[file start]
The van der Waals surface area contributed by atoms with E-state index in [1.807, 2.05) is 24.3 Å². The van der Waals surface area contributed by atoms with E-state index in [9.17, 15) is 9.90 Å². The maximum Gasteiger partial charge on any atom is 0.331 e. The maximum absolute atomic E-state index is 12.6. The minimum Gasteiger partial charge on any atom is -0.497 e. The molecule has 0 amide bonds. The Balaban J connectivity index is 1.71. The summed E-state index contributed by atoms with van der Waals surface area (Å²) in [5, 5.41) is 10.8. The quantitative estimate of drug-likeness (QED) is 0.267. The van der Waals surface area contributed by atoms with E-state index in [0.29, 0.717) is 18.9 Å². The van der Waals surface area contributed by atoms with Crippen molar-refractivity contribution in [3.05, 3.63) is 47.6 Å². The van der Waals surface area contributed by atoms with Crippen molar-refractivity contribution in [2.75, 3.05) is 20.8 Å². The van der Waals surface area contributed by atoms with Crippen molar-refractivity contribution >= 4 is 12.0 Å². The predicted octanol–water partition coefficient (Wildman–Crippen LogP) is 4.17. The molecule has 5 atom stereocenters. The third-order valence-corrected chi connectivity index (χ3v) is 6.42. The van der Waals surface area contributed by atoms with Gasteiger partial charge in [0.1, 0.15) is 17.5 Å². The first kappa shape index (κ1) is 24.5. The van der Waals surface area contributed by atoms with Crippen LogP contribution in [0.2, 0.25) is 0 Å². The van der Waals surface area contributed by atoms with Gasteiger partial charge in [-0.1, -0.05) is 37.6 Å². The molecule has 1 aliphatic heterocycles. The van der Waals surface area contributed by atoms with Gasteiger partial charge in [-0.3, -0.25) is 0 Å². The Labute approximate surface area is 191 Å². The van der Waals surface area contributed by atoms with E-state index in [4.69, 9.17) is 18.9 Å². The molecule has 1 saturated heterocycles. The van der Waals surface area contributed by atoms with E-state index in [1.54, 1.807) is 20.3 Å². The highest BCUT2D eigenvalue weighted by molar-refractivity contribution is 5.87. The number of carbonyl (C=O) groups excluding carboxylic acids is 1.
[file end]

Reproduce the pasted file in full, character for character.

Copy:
The van der Waals surface area contributed by atoms with E-state index in [1.807, 2.05) is 24.3 Å². The van der Waals surface area contributed by atoms with E-state index in [9.17, 15) is 9.90 Å². The maximum Gasteiger partial charge on any atom is 0.331 e. The maximum absolute atomic E-state index is 12.6. The minimum Gasteiger partial charge on any atom is -0.497 e. The molecule has 0 amide bonds. The Balaban J connectivity index is 1.71. The summed E-state index contributed by atoms with van der Waals surface area (Å²) in [5, 5.41) is 10.8. The quantitative estimate of drug-likeness (QED) is 0.267. The van der Waals surface area contributed by atoms with E-state index in [0.29, 0.717) is 18.9 Å². The van der Waals surface area contributed by atoms with Crippen molar-refractivity contribution in [3.05, 3.63) is 47.6 Å². The van der Waals surface area contributed by atoms with Crippen molar-refractivity contribution in [2.75, 3.05) is 20.8 Å². The van der Waals surface area contributed by atoms with Crippen molar-refractivity contribution >= 4 is 12.0 Å². The predicted octanol–water partition coefficient (Wildman–Crippen LogP) is 4.17. The molecule has 5 atom stereocenters. The third-order valence-corrected chi connectivity index (χ3v) is 6.42. The van der Waals surface area contributed by atoms with Gasteiger partial charge in [0.1, 0.15) is 17.5 Å². The first kappa shape index (κ1) is 24.5. The van der Waals surface area contributed by atoms with Crippen LogP contribution in [0.2, 0.25) is 0 Å². The van der Waals surface area contributed by atoms with Gasteiger partial charge in [-0.1, -0.05) is 37.6 Å². The molecule has 1 aliphatic heterocycles. The van der Waals surface area contributed by atoms with Gasteiger partial charge in [-0.3, -0.25) is 0 Å². The Labute approximate surface area is 191 Å². The van der Waals surface area contributed by atoms with E-state index in [4.69, 9.17) is 18.9 Å². The molecule has 1 saturated heterocycles. The van der Waals surface area contributed by atoms with E-state index in [1.54, 1.807) is 20.3 Å². The highest BCUT2D eigenvalue weighted by molar-refractivity contribution is 5.87. The number of carbonyl (C=O) groups excluding carboxylic acids is 1.